More than half the men who came in wanted to dance so they could get close enough to you to grind. I would be dancing with a customer and he’d see another couple grinding and ask me if I danced like that. I would, but he would have to give me a thirty-five to forty-dollar tip. But I never allowed this kind of person to be one of my regular customers. They disgusted me.

Other patrons were just looking for someone. Some lived in a fantasy and thought I was their girlfriend. It was easy to manipulate these men. At first I would ask them to buy me two or three hours worth of tickets so at the end of the night I could reach a quota I had set for myself. Then I would ask for a twenty- or thirty-dollar tip. This worked if you could pretend for a while that you liked them.

One of my regular customers was a guy by the name of Tony. He was tall and lanky with an overbite like a rabbit. He told me he worked in the psychiatric unit of the General Hospital, but I think he was a patient there. The good thing about having him as a customer was that he preferred to sit and talk than dance and he always bought me extra time.

One evening he came in and asked me if I recognized the address that he had written down on a piece of paper. It was mine. He had followed me home. I told him he knew damn well that it was my address and I took the paper and tore it up and told him never to follow me again or next time I would report him to the authorities.

He still came in. He knew that I no longer wanted to keep him company and that I had other regulars and this bothered him. I told him if he wanted to continue to be my customer I wanted money for a down payment on a car. He gave it to me two nights later. Before the night was over he wanted his money back. He didn’t get it back and I bought a ‘67 Ford Mustang. I never saw him again.

Another of my customers was a Jewish guy by the name of Allen. I never knew any of my customers’ last names and I never told them anything personal about myself. He told me he was a cameraman for some movie studio. He was well groomed and had manicured hands. Allen had a lot of confidence I think because all the girls knew him and a few had had him as a customer for a while. The first time I danced with him he hardly spoke. The next time he came in, two of the dancers, Darlene and Kathy, warned me about him. They told me he was a jerk.

Allen started coming in more often and soon became one of my patrons. He was always a gentleman, never danced fast, but never got fresh with me. One night I went to the dressing room for a sweater and when I returned to the dance floor he was dancing with one of his former partners and they were grinding in the corner. Darlene and Kathy took me aside. He wasn’t a cameraman, they told me; he worked for Market Basket, a chain of grocery stores, and was on mental disability. I didn’t care what he did but I wasn’t going to put up with another nut case. I started to ignore him and he got the hint. I heard later that he was dancing with the girls at Roseland Roof.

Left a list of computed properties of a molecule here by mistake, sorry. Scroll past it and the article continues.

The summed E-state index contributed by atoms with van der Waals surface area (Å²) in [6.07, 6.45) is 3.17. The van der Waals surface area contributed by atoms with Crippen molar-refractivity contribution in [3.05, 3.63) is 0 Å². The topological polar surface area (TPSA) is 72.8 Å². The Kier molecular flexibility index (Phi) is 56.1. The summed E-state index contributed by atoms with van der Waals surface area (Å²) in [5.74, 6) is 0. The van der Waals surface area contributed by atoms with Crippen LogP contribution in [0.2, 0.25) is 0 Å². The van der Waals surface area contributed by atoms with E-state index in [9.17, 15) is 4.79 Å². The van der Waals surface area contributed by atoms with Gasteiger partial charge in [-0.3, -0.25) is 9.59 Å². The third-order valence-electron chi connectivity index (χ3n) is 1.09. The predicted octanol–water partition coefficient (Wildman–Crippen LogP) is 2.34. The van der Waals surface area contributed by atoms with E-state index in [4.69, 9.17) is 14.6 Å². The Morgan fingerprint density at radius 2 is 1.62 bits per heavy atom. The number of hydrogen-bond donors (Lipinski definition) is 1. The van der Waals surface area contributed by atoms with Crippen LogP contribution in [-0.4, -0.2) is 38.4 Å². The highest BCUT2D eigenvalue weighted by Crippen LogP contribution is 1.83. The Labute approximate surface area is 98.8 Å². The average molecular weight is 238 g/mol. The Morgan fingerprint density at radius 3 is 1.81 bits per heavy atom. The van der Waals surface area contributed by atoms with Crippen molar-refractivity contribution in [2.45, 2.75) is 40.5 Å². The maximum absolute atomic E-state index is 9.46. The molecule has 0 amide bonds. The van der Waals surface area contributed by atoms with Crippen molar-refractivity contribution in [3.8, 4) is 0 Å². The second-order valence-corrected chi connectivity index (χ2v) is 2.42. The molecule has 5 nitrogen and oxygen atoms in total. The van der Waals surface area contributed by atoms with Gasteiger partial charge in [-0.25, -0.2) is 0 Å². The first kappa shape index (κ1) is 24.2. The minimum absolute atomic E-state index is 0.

I never became close friends with any of the girls but on slow nights we would sit around on the benches smoking and drinking tea or soda and talking. Kathy was a white hippie. She had a good attitude and handled the job well. She was tall and thin with long brown hair that she always wore loose. She went to school during the day and danced at night. Most of the girls had kids; not Kathy. She was a nudist. She would spend her weekends at nudist colonies. I was fascinated by this. I asked her questions about it whenever she would bring it up. Was everyone naked? Did people stare at one another? Would the men walk around with erections? Were the people having sex? She always told me I should go just once. I would just laugh at that thought. She always wore short dresses and cowboy boots.

Within a few months it got hard to work there. Having to deal with really lonely men depressed me. I started drinking in the dressing room with the other girls more often. One of the girls that Ben Fenton was dating saw us drinking one night in the dressing room and told on five of us. When Bob called me into his office he told me he knew I was drinking on the job and that I was fired. He then told me he would talk to the Fenton brothers on my behalf. I told him thanks but no thanks. I’d had enough.

Today, the hotels, bars and restaurants at 5th and Main cater to the younger, hipper crowd. The streets look cleaner and safer than they did back then. The New Jalisco Bar is now frequented by 21-year-olds. Cy’s is now The 5 Cent Diner, though it’s still a chicken place. Dreamland went out of business long ago. The space where I worked as a taxi dancer is now occupied by H&H Hothouse Productions, a video studio.

I lost all contact with everyone at Dreamland. My family never knew I worked there. They thought I worked the graveyard shift at a factory.

After I left the dancehall, I worked at a pharmacy and went to night school. Then I got a job with the State of California Department of Health as an entry-level clerical worker in the Social Security Insurance section. For the next thirty-three years I worked for five different state agencies, from Caltrans to the Public Utilities Commission.

I had to formally apply for each job. But I never put Dreamland on a resume.